The hair industry is still failing Black consumers – here’s what you need to know about texture tax

Written by Kelle Salle

A recent report found products for naturally textured hair are more expensive, while almost half of Black women feel the majority of big name brands don’t cater for them. Here’s what you need to know about the ‘texture tax’.

It’s no secret that Black consumers have long struggled to find the right hair products. The hair care industry wasn’t catering for us, and we were an afterthought for so long that we just had to make do with the products that were available to us – whether or not they suited our hair. However, while it seems the beauty aisles are finally starting to reflect the diversity of consumers, the same cannot be said for hair care.

According to a report published by Treasure Tress, products for naturally textured hair are more expensive than those in mainstream categories. As well as that, the report also found that consumers have been left with no choice but to pay extra to import or ship products from other countries in order to meet their needs and to avoid the hidden texture tax. Black women account for 10% of hair care spending, but 36% have stated that they need to go to specialist shops to get health and beauty products, while 47% of Black women who have textured hair feel that the majority of big name brands do not cater to their specific hair type.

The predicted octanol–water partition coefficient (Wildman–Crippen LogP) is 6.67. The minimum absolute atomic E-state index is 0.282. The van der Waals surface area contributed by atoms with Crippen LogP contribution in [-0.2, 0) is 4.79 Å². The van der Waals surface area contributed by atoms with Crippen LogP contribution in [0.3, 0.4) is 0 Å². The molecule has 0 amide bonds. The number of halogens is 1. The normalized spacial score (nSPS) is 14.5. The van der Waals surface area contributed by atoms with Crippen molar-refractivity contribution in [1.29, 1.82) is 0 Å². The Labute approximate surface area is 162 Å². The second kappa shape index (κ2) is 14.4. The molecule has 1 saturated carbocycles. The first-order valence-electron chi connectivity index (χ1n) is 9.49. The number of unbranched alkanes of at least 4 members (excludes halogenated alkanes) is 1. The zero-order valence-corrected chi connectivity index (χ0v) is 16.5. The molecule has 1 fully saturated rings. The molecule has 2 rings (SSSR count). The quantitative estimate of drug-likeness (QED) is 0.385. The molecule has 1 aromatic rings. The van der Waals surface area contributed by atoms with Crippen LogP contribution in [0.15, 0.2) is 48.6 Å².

So why are these big brands still struggling to cater to Black consumers? According to Treasure Tress founder Jamelia Donaldson, there is a lack of knowledge and understanding of the market. “Catering to textured hair is relatively new to many brands, but I don’t believe it’s being given the attention or funding it deserves in its entirety,” she says. 

While hair care products from Black-owned brands have become more accessible in high street stores such as Boots and Superdrug, big name brands still have a responsibility to connect with Black consumers so that they can have the shopping experiences they rightfully deserve. “Lacklustre and insensitive marketing is a huge issue. The display of products, as well as the selection available and the education surrounding the products, should be taken into consideration, but they aren’t,” says Donaldson.

With 64.7% of consumers stating that the pandemic has changed the way they look after their hair, the hidden texture tax will have an impact on Black consumers who are struggling during the cost of living crisis. Products for naturally textured hair are used more frequently and in greater quantities. For example, the report says that those with textured hair use leave-in conditioners every few days, while consumers with straight hair only use them a couple of times a month at most – meaning the former will inevitably end up spending more on hair care.

Black women take pride in their hair, and have gained a considerable amount of knowledge on the best routines that allow them to embrace the beauty and versatility of their hair, and that’s been reflected in the growth of the hair care market. “Black women have been able to get to know their hair and find products that work for them, and once you’ve found what works, it’s hard to give that up,” explains Ronke Adeyemi, founder of Brown Beauty Talk.